28 Jan 2022
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Samantha Josephine - Album Review: The Finished Touch

19 Dec 2021 // A review by Kev Rowland

This is a direct continuation of the work displayed by Samantha on the Fly Bird Fly EP which came out a few months ago, except this time around she has managed to secure the services of drummers Mars Slater Vitai and Olive Konai, who between them share the duties on this 16-track 39-minute-long album. They fit in well with the ethos and spirit of Samantha, not attempting to bring in any finesse of polish, but instead keeping to the very lo-fi and naïve approach demonstrated by the singer/guitarist. When I reviewed the EP, I said it felt as if here was an introvert baring her soul and struggling with the need to put her art out there against the fear of being judged for it. Musically she comes over as a cross between Wesley Willis, Lou Reed, Patti Smith, and Jonathan Richman, with the awkwardness amplified and any polish and finesse buried deep.

I can imagine some people listening to this album and wondering why I am saying nice things about it, as it is diametrically opposed to the style one would hear being played on the radio, but as far as I am concerned that is a very good thing indeed. There is no bass, just a massive gap between her guitar and the drums, with her vocals over the top. There are times when she is sliding all over the note one would expect her to hit, but that is part of the appeal, as this is anti-pop, music which has a soul and honesty all its own. When I reviewed Wesley Willis’ Greatest Hits album, which was released by Alternative Tentacles all the way back in 1995 (I’ve been doing this writing thing for a while) it just blew me away, and I could not put into words why that was, except it was the opposite of everyone else was trying to achieve and that is exactly the same here.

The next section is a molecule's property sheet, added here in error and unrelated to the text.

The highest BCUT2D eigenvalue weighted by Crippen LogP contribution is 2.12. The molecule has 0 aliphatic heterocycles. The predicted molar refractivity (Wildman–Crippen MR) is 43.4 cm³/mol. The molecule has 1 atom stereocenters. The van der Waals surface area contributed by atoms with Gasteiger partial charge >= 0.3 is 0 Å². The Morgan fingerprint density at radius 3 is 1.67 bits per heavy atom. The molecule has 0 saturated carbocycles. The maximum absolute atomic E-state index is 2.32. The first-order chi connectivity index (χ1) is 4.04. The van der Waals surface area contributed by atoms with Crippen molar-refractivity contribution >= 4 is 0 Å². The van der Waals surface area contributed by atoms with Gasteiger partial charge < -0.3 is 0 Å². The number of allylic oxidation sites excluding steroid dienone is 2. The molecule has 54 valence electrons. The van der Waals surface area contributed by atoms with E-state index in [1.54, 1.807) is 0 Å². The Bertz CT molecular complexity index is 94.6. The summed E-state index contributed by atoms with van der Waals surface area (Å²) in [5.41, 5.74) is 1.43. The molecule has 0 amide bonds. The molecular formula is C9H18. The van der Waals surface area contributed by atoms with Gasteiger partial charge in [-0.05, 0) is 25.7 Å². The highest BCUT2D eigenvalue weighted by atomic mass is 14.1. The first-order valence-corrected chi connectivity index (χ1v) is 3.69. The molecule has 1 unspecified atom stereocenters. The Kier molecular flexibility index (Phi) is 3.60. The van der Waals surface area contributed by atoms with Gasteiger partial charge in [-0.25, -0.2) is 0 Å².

Samantha has been working towards this album for a year now, yet when a song came to her recently, she knew she has to include it, so Chewing Gone To Sound is now the opening track, even though it was only completed a few days ago. If this were the Seventies and Samantha was in New York she would be a regular at CBGB’s, and if it were the late Seventies and she was in the UK she would be signed to Stiff Records. But it is well into the 21st century, and she is in New Zealand, so most people will ignore this and let it pass them by, which is a real shame as there is something in this album which calls to me. At times it is off key, and the guitar playing may not always be as good as one would expect, while the drumming is basic at best. The production and mixing are almost non-existent, yet this is anti-commercial album is all the better for it. If you want music from the heart, with no hidden agenda apart from ripping the artist to pieces, then this is it.

Rating: ( 4 / 5 )
 

About Samantha Josephine

Compared to Lou reed and Courtney Barnett, Samantha Josephine's unique sound has been assembling a group of fans from around the world to watch her perform from her living room. She has been called a style beast, with a voice, that historically speaking not a lot of females have.




Visit the muzic.net.nz Profile for Samantha Josephine

Releases

Fly Bird Fly
Year: 2021
Type: EP
Feeling In The Strange
Year: 2020
Type: Album

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